Chris Webb's BI Blog

Analysis Services, MDX, PowerPivot, DAX and anything BI-related

Handling Relative Time Periods

with 4 comments

I recently had an interesting exchange with Michael Barrett Jensen and Thomas Pagel on the MSDN Forum about the best way to handle the problem of relative time periods, ie letting the user select a member called something like ‘current month’, which always returns the most recent month’s data (see http://forums.microsoft.com/MSDN/ShowPost.aspx?PostID=346119&SiteID=1 and please ignore the posts in the middle of the thread where I talk rubbish about when sets are evaluated). Now for some scenarios it’s a good idea to use named sets to hold the ‘current month’ or the last five months or whatever you want – if you have a client tool which handles sets well, then the advantage of this is that it works as a kind of dynamic selection and you get set of members you want each time. However not all front ends (eg Excel) support sets, they can be a difficult concept for some users to understand, and they are a bit inflexible. So as an alternative here’s the outline of a method for building a relative time dimension to add to your cube – it’s more of a sketch than a robust solution, so I’d be interested in hearing feedback from anyone who tries to implement it.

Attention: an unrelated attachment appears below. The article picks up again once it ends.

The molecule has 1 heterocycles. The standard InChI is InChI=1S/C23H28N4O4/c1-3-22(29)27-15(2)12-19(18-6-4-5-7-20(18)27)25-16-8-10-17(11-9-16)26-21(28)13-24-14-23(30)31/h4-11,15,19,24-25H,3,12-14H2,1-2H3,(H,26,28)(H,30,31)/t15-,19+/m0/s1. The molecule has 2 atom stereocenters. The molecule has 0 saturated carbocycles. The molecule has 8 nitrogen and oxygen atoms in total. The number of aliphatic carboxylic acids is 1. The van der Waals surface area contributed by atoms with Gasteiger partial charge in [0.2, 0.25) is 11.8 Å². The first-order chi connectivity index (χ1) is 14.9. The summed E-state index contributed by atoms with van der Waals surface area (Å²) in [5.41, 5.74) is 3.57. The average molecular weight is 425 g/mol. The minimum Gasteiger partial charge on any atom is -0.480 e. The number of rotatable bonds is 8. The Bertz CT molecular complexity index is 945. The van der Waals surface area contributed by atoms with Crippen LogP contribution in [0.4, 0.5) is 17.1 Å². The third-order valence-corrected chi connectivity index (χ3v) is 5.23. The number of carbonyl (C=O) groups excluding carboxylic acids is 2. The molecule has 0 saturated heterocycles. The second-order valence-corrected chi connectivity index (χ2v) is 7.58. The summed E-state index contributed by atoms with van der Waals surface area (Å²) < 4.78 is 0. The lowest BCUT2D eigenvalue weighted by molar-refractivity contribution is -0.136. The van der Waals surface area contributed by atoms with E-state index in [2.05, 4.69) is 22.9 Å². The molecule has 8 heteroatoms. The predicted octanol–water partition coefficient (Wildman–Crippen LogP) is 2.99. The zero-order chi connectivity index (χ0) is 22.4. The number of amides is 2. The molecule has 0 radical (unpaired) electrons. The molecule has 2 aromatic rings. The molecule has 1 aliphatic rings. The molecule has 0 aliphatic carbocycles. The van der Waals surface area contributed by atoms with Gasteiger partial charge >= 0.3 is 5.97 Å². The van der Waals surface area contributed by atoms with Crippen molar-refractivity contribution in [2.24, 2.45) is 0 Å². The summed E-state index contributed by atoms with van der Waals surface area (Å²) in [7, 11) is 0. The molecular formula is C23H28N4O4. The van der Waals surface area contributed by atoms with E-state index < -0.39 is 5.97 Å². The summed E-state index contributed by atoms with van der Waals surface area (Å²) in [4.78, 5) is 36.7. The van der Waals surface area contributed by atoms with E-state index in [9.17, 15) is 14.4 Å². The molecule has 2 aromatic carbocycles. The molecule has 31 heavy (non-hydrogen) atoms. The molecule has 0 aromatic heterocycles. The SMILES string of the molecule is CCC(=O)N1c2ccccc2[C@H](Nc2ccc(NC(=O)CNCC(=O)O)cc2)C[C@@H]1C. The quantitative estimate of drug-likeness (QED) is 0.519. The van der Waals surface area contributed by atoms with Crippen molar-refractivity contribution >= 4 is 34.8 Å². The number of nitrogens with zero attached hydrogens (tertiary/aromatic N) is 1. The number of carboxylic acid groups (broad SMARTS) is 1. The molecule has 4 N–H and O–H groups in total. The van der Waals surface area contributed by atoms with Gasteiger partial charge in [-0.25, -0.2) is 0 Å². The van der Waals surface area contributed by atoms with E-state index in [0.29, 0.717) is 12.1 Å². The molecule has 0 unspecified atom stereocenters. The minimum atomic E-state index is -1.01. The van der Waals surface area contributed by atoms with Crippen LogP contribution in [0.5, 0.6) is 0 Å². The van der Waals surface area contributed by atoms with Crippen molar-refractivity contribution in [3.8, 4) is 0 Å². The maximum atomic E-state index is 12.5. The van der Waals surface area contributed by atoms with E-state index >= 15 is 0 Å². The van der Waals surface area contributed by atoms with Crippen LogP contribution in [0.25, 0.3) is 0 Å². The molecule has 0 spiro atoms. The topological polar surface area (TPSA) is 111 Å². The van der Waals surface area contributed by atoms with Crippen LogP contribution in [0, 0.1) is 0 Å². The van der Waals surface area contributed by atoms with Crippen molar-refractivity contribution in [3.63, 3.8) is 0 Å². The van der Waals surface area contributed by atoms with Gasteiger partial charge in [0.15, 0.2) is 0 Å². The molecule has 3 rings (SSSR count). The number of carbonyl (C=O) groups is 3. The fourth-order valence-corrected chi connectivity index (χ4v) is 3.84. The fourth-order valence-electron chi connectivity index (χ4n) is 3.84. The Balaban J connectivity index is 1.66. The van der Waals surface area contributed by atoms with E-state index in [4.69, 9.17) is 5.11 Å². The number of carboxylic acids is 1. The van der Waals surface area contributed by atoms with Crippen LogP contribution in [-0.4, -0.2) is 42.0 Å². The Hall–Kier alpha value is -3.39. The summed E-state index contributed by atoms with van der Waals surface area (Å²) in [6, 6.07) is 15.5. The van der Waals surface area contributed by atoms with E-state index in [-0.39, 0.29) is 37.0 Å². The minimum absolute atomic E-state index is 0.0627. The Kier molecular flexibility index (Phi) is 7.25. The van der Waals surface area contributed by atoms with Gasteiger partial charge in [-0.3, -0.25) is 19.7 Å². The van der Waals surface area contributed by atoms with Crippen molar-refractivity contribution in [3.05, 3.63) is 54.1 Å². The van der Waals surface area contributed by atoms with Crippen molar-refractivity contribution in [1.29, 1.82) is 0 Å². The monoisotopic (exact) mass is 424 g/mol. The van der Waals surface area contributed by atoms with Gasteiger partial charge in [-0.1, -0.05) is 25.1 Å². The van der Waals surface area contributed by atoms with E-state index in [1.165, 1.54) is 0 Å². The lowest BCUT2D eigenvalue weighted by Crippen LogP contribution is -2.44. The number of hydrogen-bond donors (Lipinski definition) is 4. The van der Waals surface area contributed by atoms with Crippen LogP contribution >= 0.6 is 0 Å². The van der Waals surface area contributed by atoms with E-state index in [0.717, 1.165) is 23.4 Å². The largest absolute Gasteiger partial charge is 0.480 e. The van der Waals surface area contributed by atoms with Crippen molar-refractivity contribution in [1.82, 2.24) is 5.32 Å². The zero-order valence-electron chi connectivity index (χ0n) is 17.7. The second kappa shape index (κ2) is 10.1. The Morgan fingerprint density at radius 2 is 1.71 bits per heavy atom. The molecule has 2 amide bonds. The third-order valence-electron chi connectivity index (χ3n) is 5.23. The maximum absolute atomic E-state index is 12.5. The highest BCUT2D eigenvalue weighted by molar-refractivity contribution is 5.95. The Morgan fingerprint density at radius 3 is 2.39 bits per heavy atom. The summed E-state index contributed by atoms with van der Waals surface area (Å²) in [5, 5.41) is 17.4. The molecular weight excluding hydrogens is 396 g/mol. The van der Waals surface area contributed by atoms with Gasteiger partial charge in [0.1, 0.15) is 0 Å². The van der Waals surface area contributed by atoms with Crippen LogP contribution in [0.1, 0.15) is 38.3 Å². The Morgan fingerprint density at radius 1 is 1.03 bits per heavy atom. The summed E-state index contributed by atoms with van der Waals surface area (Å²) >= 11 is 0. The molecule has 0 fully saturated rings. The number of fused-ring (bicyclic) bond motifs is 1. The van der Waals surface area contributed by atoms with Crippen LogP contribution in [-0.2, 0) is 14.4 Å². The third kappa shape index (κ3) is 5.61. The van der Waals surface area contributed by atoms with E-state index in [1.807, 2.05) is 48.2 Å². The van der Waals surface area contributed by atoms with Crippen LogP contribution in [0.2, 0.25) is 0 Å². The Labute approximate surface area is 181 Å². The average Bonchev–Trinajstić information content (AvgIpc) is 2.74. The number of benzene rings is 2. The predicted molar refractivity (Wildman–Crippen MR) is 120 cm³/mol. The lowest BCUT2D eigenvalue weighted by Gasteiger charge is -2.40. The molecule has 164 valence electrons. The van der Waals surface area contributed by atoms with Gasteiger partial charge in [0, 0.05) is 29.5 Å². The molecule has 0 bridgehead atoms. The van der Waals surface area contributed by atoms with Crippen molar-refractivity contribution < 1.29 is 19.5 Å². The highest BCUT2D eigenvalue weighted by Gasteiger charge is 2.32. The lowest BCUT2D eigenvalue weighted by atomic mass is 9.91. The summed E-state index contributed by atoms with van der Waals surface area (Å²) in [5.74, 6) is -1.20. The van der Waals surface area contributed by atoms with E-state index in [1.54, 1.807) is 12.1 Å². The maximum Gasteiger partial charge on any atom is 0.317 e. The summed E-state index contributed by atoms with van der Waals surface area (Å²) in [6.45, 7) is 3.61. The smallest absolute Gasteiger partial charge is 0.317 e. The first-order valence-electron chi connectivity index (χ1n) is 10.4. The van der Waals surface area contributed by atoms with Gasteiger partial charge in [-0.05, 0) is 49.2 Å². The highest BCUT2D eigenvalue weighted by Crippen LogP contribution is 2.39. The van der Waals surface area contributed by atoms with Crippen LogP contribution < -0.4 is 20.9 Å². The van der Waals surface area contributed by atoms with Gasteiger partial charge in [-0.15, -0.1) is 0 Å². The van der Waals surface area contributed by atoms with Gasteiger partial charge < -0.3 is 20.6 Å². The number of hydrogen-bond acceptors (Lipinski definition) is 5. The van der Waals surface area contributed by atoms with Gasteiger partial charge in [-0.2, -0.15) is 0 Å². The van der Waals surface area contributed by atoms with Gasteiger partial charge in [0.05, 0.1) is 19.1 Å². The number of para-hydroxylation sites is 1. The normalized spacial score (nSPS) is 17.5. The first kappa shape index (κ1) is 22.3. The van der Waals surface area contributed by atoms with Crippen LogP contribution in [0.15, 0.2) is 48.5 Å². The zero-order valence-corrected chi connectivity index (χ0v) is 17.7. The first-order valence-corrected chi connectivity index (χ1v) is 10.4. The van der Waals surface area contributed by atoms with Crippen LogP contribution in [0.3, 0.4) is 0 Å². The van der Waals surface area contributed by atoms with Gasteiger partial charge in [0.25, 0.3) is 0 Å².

Anyway, the first thing I did was create a new table in Adventure Works DW from which I built my Relative Time dimension. For the purposes of this exercise, I only created two columns/attributes: Relative Year and Relative Quarter. Relative Year had two members, Current Year and Current Year-1, and Relative Quarter had eight members, Current Quarter to Current Quarter-7. I then added this to the Adventure Works cube, but did not make any changes on the Dimension Usage tab, so it had no relationship with any measure group. I then added the following code onto the end of the MDX Script:

//Relative Time

([Relative Time].[Relative Quarter].[Relative Quarter].Members, [Measures].[Internet Sales Amount]) =

([Measures].[Internet Sales Amount],

tail

([Date].[Calendar].[Calendar Quarter].members,

rank

([Relative Time].[Relative Quarter].currentmember, [Relative Time].[Relative Quarter].[Relative Quarter].members)

).

item(0)

);

([Relative Time].[Relative Year].[Relative Year].Members, [Measures].[Internet Sales Amount]) =

([Measures].[Internet Sales Amount],

tail([Date].[Calendar].[Calendar Year].members,

rank